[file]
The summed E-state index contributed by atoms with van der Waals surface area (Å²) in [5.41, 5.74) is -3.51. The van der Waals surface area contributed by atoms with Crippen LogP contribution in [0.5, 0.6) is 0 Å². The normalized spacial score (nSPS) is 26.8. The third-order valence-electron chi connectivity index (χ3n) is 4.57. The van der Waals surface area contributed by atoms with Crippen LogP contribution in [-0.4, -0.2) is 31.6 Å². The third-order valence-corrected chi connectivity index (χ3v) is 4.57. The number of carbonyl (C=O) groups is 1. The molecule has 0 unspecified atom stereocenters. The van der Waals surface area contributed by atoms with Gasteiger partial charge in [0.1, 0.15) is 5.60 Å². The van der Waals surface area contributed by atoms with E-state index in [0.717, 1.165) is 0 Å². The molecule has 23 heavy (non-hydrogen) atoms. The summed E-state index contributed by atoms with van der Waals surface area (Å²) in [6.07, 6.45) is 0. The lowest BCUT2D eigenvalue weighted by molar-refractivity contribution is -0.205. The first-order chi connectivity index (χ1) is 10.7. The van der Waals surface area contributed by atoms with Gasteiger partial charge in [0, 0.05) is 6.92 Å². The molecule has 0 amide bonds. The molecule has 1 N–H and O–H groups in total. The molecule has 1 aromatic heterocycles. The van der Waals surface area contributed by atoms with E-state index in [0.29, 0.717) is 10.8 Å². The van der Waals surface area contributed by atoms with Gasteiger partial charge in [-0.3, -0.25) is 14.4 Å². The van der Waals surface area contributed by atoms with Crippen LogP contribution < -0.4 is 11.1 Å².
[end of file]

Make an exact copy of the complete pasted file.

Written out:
The summed E-state index contributed by atoms with van der Waals surface area (Å²) in [5.41, 5.74) is -3.51. The van der Waals surface area contributed by atoms with Crippen LogP contribution in [0.5, 0.6) is 0 Å². The normalized spacial score (nSPS) is 26.8. The third-order valence-electron chi connectivity index (χ3n) is 4.57. The van der Waals surface area contributed by atoms with Crippen LogP contribution in [-0.4, -0.2) is 31.6 Å². The third-order valence-corrected chi connectivity index (χ3v) is 4.57. The number of carbonyl (C=O) groups is 1. The molecule has 0 unspecified atom stereocenters. The van der Waals surface area contributed by atoms with Gasteiger partial charge in [0.1, 0.15) is 5.60 Å². The van der Waals surface area contributed by atoms with E-state index in [0.717, 1.165) is 0 Å². The molecule has 23 heavy (non-hydrogen) atoms. The summed E-state index contributed by atoms with van der Waals surface area (Å²) in [6.07, 6.45) is 0. The lowest BCUT2D eigenvalue weighted by molar-refractivity contribution is -0.205. The first-order chi connectivity index (χ1) is 10.7. The van der Waals surface area contributed by atoms with Gasteiger partial charge in [0, 0.05) is 6.92 Å². The molecule has 0 amide bonds. The molecule has 1 N–H and O–H groups in total. The molecule has 1 aromatic heterocycles. The van der Waals surface area contributed by atoms with E-state index in [0.29, 0.717) is 10.8 Å². The van der Waals surface area contributed by atoms with Gasteiger partial charge in [-0.3, -0.25) is 14.4 Å². The van der Waals surface area contributed by atoms with Crippen LogP contribution < -0.4 is 11.1 Å².